Ruben Navarrett Jr / Politics

For Journalists, Some Tough Love

SAN DIEGO -- It's not exactly breaking news that these are tough times for the newspaper industry that I love.

So it might be a good time for those who still work in newspapers -- or used to -- to be dished some tough love.

At most U.S. dailies, circulation has been in sharp decline and newsroom staffs are practically skeletal.

It comes as no surprise that times are especially tough for nonwhite print journalists, at least the relatively few who remain in this business.

According to the annual diversity census of the American Society of News Editors (ASNE), print journalism is bleeding people of color faster than it is losing journalists across the board. Total newsroom employment at daily newspapers declined by 2.4 percent in 2011. For minority journalists, the drop-off was 5.7 percent.

The survey counted 40,600 journalists at newspapers and newspaper-owned websites. Five thousand were journalists of color, or 12.3 percent. There were 1,886 African-Americans, 1,166 Asian-Americans, and just 132 Native Americans. There were also -- in a category that I'm intimately familiar with -- 1,650 Hispanic journalists.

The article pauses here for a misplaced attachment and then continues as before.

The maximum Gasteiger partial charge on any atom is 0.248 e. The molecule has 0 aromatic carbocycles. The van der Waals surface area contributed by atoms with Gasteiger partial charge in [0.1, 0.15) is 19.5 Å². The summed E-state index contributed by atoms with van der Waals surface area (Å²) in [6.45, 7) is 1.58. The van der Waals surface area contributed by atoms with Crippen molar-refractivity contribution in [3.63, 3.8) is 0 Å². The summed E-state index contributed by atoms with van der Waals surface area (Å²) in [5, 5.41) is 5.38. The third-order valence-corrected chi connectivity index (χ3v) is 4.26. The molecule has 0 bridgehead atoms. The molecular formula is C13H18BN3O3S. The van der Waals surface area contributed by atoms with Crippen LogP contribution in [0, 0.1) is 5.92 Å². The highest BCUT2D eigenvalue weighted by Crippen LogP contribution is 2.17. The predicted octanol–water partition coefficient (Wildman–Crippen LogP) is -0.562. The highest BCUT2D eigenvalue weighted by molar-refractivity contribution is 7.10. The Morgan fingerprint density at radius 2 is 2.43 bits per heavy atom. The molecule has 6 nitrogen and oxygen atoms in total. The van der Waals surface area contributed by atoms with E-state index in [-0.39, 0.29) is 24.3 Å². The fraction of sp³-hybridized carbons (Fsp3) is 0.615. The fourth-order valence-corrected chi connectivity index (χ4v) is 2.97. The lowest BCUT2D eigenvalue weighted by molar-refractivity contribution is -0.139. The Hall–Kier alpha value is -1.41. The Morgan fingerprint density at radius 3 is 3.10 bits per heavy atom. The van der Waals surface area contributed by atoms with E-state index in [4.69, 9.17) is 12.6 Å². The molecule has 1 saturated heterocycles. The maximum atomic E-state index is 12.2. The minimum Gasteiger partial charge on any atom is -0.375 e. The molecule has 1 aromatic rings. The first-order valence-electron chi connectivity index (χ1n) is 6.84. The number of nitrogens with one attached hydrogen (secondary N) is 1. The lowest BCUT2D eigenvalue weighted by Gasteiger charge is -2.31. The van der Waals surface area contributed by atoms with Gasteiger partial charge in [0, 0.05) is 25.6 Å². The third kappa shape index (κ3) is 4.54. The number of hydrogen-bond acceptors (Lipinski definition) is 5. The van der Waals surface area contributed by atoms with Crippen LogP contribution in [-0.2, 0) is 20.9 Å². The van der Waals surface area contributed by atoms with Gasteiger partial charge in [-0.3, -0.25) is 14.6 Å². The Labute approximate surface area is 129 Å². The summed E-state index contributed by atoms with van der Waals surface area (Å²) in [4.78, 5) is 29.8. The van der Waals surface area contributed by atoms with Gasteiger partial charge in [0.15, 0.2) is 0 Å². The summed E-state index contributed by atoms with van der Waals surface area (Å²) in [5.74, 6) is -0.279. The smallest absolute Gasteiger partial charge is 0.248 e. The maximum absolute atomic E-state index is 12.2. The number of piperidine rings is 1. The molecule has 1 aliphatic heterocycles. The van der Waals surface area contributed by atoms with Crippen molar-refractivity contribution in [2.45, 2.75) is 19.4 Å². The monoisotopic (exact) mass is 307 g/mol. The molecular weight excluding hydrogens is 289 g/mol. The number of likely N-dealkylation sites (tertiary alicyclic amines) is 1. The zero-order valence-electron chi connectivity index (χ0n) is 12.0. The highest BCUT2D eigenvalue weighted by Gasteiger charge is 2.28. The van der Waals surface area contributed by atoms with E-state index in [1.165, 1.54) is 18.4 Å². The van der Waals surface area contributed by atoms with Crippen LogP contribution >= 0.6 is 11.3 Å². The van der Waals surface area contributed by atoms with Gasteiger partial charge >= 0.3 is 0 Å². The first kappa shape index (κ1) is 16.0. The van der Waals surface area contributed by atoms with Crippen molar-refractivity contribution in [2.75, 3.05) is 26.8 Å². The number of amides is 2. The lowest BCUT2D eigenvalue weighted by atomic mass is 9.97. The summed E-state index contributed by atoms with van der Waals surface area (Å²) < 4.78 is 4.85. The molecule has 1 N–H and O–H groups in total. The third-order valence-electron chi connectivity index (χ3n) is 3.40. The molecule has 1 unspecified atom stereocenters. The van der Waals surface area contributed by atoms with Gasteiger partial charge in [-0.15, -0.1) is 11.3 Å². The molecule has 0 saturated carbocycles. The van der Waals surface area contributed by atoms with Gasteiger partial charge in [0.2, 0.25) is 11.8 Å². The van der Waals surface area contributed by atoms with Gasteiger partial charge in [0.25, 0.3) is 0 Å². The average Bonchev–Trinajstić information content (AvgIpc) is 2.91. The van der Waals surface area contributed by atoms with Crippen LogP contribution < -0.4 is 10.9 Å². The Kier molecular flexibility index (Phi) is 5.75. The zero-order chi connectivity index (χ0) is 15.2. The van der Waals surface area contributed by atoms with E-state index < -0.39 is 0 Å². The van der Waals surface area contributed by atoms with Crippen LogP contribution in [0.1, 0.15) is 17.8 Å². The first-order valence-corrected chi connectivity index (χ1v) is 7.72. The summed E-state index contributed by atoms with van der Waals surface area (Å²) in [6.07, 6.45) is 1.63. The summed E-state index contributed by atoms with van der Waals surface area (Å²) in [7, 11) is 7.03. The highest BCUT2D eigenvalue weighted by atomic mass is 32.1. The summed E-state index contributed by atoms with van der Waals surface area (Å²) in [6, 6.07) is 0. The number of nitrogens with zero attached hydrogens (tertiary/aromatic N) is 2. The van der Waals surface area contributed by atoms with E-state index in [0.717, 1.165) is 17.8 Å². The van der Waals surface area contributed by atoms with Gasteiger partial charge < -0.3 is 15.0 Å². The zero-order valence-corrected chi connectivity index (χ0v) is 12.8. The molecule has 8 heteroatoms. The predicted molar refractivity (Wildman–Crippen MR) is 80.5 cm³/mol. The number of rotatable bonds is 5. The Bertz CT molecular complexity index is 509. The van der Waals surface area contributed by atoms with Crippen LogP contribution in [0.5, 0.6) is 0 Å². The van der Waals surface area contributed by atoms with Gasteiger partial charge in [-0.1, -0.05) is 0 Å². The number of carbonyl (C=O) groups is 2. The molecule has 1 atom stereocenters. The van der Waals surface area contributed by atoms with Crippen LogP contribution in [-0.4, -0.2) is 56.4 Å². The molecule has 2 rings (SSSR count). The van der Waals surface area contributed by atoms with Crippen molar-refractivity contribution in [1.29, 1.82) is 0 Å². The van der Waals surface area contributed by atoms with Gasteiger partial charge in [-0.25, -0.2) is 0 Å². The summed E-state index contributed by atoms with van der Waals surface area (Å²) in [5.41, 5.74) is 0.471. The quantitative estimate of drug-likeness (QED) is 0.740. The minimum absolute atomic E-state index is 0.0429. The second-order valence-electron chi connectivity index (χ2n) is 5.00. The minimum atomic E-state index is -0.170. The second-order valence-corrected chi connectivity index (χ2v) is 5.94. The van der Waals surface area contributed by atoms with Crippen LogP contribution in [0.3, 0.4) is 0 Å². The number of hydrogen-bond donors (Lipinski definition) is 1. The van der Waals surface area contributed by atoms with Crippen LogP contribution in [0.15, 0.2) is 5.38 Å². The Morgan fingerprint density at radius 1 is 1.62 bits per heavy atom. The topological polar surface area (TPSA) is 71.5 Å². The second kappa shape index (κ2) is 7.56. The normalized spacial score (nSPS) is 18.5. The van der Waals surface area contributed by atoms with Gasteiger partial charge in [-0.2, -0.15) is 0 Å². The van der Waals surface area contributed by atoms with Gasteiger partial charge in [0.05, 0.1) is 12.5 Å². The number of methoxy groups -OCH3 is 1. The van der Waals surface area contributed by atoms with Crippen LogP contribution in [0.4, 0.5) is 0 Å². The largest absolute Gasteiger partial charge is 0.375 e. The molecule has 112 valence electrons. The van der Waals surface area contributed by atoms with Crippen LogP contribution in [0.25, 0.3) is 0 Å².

This is becoming a small club. Minorities have spent the last five decades trying to get in the door. And yet, when layoffs hit, many of them are among the first to be shown it.

This was also no surprise. I've been writing for newspapers for 23 years -- as a freelancer, reporter, columnist and editorial board member -- and here is one thing I've learned: For folks who tell people what to do and what to think, those who run newspapers don't like it much when others force them to do the same. At a conference of editorial writers and editors, I remember hearing one of the editors brag about how his paper had hammered a local politician for not practicing affirmative action in hiring office staff, while oblivious to the fact that his newspaper's editorial board was guilty of the same sin.

We journalists of color may have believed that we had won the argument and convinced the higher-ups that newspapers needed to diversify their staffs. We were wrong. It seems to me that the first chance the managers got to return to their comfort zone by eliminating minorities, they took it.

As a result, you have all these talented middle-aged journalists floating around with stories left to write, and yet they're unsure of what the next chapter will be.

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Copyright 2012 Washington Post Writers Group



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